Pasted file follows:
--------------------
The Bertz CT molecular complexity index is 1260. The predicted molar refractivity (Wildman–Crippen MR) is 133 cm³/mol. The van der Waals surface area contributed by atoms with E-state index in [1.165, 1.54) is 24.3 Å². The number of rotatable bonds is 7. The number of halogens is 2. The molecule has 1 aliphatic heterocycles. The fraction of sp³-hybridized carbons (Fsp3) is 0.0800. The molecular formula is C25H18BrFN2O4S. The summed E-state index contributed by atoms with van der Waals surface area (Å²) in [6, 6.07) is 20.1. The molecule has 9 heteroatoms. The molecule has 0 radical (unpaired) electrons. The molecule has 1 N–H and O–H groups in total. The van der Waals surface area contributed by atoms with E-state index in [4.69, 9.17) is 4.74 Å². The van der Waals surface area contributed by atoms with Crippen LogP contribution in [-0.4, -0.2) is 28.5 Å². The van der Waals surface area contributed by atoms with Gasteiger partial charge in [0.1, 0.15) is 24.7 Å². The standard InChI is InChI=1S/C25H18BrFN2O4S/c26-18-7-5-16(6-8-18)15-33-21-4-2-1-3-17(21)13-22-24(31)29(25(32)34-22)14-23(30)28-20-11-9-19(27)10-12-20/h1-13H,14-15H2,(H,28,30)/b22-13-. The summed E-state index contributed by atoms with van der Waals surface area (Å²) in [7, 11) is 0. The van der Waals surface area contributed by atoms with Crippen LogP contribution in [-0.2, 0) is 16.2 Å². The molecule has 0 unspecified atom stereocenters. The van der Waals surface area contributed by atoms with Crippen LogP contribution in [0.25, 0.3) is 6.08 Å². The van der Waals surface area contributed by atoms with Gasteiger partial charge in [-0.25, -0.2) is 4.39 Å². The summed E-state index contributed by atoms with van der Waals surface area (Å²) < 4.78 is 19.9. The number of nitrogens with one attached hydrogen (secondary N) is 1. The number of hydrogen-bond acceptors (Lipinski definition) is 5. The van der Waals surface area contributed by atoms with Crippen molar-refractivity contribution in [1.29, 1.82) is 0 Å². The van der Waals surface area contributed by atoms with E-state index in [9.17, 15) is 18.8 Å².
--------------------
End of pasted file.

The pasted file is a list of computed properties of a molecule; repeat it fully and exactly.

The Bertz CT molecular complexity index is 1260. The predicted molar refractivity (Wildman–Crippen MR) is 133 cm³/mol. The van der Waals surface area contributed by atoms with E-state index in [1.165, 1.54) is 24.3 Å². The number of rotatable bonds is 7. The number of halogens is 2. The molecule has 1 aliphatic heterocycles. The fraction of sp³-hybridized carbons (Fsp3) is 0.0800. The molecular formula is C25H18BrFN2O4S. The summed E-state index contributed by atoms with van der Waals surface area (Å²) in [6, 6.07) is 20.1. The molecule has 9 heteroatoms. The molecule has 0 radical (unpaired) electrons. The molecule has 1 N–H and O–H groups in total. The van der Waals surface area contributed by atoms with E-state index in [4.69, 9.17) is 4.74 Å². The van der Waals surface area contributed by atoms with Crippen LogP contribution in [-0.4, -0.2) is 28.5 Å². The van der Waals surface area contributed by atoms with Gasteiger partial charge in [0.1, 0.15) is 24.7 Å². The standard InChI is InChI=1S/C25H18BrFN2O4S/c26-18-7-5-16(6-8-18)15-33-21-4-2-1-3-17(21)13-22-24(31)29(25(32)34-22)14-23(30)28-20-11-9-19(27)10-12-20/h1-13H,14-15H2,(H,28,30)/b22-13-. The summed E-state index contributed by atoms with van der Waals surface area (Å²) in [7, 11) is 0. The van der Waals surface area contributed by atoms with Crippen LogP contribution in [-0.2, 0) is 16.2 Å². The molecule has 0 unspecified atom stereocenters. The van der Waals surface area contributed by atoms with Crippen LogP contribution in [0.25, 0.3) is 6.08 Å². The van der Waals surface area contributed by atoms with Gasteiger partial charge in [-0.25, -0.2) is 4.39 Å². The summed E-state index contributed by atoms with van der Waals surface area (Å²) < 4.78 is 19.9. The number of nitrogens with one attached hydrogen (secondary N) is 1. The number of hydrogen-bond acceptors (Lipinski definition) is 5. The van der Waals surface area contributed by atoms with Crippen molar-refractivity contribution in [1.29, 1.82) is 0 Å². The van der Waals surface area contributed by atoms with E-state index in [9.17, 15) is 18.8 Å².